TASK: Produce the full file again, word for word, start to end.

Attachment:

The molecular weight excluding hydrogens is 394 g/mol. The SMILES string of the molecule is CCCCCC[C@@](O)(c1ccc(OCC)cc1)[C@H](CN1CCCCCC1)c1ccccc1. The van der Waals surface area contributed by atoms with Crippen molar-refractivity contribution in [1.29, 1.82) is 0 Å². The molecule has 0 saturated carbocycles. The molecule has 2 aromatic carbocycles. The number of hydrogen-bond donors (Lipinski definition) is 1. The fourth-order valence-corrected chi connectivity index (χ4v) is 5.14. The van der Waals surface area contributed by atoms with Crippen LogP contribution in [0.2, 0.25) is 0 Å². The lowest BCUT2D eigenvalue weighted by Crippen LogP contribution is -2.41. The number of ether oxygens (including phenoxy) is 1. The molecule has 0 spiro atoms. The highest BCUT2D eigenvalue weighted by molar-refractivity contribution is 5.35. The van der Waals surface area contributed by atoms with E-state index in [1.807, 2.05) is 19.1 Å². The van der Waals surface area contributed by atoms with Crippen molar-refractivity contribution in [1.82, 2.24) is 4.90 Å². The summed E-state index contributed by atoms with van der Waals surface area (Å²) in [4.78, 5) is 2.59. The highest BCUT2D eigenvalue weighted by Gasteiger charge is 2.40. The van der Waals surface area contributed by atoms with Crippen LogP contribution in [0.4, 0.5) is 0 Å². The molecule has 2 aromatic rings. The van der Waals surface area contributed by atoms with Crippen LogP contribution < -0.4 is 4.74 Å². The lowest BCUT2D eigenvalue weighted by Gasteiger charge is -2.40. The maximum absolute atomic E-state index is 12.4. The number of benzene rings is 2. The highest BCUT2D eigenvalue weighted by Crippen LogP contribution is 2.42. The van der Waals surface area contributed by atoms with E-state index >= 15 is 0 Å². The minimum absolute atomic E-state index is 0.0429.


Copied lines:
The molecular weight excluding hydrogens is 394 g/mol. The SMILES string of the molecule is CCCCCC[C@@](O)(c1ccc(OCC)cc1)[C@H](CN1CCCCCC1)c1ccccc1. The van der Waals surface area contributed by atoms with Crippen molar-refractivity contribution in [1.29, 1.82) is 0 Å². The molecule has 0 saturated carbocycles. The molecule has 2 aromatic carbocycles. The number of hydrogen-bond donors (Lipinski definition) is 1. The fourth-order valence-corrected chi connectivity index (χ4v) is 5.14. The van der Waals surface area contributed by atoms with Crippen LogP contribution in [0.2, 0.25) is 0 Å². The lowest BCUT2D eigenvalue weighted by Crippen LogP contribution is -2.41. The number of ether oxygens (including phenoxy) is 1. The molecule has 0 spiro atoms. The highest BCUT2D eigenvalue weighted by molar-refractivity contribution is 5.35. The van der Waals surface area contributed by atoms with E-state index in [1.807, 2.05) is 19.1 Å². The van der Waals surface area contributed by atoms with Crippen molar-refractivity contribution in [1.82, 2.24) is 4.90 Å². The summed E-state index contributed by atoms with van der Waals surface area (Å²) in [4.78, 5) is 2.59. The highest BCUT2D eigenvalue weighted by Gasteiger charge is 2.40. The van der Waals surface area contributed by atoms with Crippen LogP contribution in [0.4, 0.5) is 0 Å². The molecule has 2 aromatic rings. The van der Waals surface area contributed by atoms with Crippen LogP contribution < -0.4 is 4.74 Å². The lowest BCUT2D eigenvalue weighted by Gasteiger charge is -2.40. The maximum absolute atomic E-state index is 12.4. The number of benzene rings is 2. The highest BCUT2D eigenvalue weighted by Crippen LogP contribution is 2.42. The van der Waals surface area contributed by atoms with E-state index >= 15 is 0 Å². The minimum absolute atomic E-state index is 0.0429.